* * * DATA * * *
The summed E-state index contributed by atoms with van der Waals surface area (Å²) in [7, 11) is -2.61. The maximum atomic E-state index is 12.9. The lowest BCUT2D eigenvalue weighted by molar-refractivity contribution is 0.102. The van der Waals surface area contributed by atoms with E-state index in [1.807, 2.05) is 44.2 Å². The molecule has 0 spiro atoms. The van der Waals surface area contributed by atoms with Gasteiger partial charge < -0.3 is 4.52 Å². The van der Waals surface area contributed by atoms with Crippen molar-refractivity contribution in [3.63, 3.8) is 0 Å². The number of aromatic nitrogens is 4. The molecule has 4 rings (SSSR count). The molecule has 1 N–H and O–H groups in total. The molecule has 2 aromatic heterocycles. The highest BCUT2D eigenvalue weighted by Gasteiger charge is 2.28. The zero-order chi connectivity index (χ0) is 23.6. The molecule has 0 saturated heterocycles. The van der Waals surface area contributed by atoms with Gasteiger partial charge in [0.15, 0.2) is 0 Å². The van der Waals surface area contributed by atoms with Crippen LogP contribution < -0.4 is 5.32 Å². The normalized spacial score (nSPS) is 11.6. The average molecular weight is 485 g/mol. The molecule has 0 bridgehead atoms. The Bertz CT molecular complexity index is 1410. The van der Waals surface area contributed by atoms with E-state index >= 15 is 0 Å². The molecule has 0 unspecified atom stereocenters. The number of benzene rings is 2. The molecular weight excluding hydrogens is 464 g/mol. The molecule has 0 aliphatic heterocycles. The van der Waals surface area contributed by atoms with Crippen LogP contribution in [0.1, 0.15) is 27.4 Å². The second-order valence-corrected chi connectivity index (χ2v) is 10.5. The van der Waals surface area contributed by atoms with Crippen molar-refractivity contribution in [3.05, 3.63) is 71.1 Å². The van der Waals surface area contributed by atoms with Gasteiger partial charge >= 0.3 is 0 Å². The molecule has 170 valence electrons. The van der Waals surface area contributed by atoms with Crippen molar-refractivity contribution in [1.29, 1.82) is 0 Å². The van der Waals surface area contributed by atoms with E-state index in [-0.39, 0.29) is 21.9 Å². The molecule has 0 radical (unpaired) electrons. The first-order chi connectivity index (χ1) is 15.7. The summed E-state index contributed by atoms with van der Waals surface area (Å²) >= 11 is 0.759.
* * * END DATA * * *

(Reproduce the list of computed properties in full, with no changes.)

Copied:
The summed E-state index contributed by atoms with van der Waals surface area (Å²) in [7, 11) is -2.61. The maximum atomic E-state index is 12.9. The lowest BCUT2D eigenvalue weighted by molar-refractivity contribution is 0.102. The van der Waals surface area contributed by atoms with E-state index in [1.807, 2.05) is 44.2 Å². The molecule has 0 spiro atoms. The van der Waals surface area contributed by atoms with Gasteiger partial charge < -0.3 is 4.52 Å². The van der Waals surface area contributed by atoms with Crippen molar-refractivity contribution in [3.63, 3.8) is 0 Å². The number of aromatic nitrogens is 4. The molecule has 4 rings (SSSR count). The molecule has 1 N–H and O–H groups in total. The molecule has 2 aromatic heterocycles. The highest BCUT2D eigenvalue weighted by Gasteiger charge is 2.28. The zero-order chi connectivity index (χ0) is 23.6. The molecule has 0 saturated heterocycles. The van der Waals surface area contributed by atoms with Gasteiger partial charge in [0.15, 0.2) is 0 Å². The van der Waals surface area contributed by atoms with Crippen LogP contribution < -0.4 is 5.32 Å². The normalized spacial score (nSPS) is 11.6. The average molecular weight is 485 g/mol. The molecule has 0 bridgehead atoms. The Bertz CT molecular complexity index is 1410. The van der Waals surface area contributed by atoms with E-state index >= 15 is 0 Å². The molecule has 0 unspecified atom stereocenters. The number of benzene rings is 2. The molecular weight excluding hydrogens is 464 g/mol. The molecule has 0 aliphatic heterocycles. The van der Waals surface area contributed by atoms with Crippen LogP contribution in [0.1, 0.15) is 27.4 Å². The second-order valence-corrected chi connectivity index (χ2v) is 10.5. The van der Waals surface area contributed by atoms with Crippen molar-refractivity contribution in [3.05, 3.63) is 71.1 Å². The van der Waals surface area contributed by atoms with Gasteiger partial charge >= 0.3 is 0 Å². The molecule has 170 valence electrons. The van der Waals surface area contributed by atoms with Crippen molar-refractivity contribution in [1.29, 1.82) is 0 Å². The van der Waals surface area contributed by atoms with E-state index in [-0.39, 0.29) is 21.9 Å². The molecule has 0 radical (unpaired) electrons. The first-order chi connectivity index (χ1) is 15.7. The summed E-state index contributed by atoms with van der Waals surface area (Å²) >= 11 is 0.759.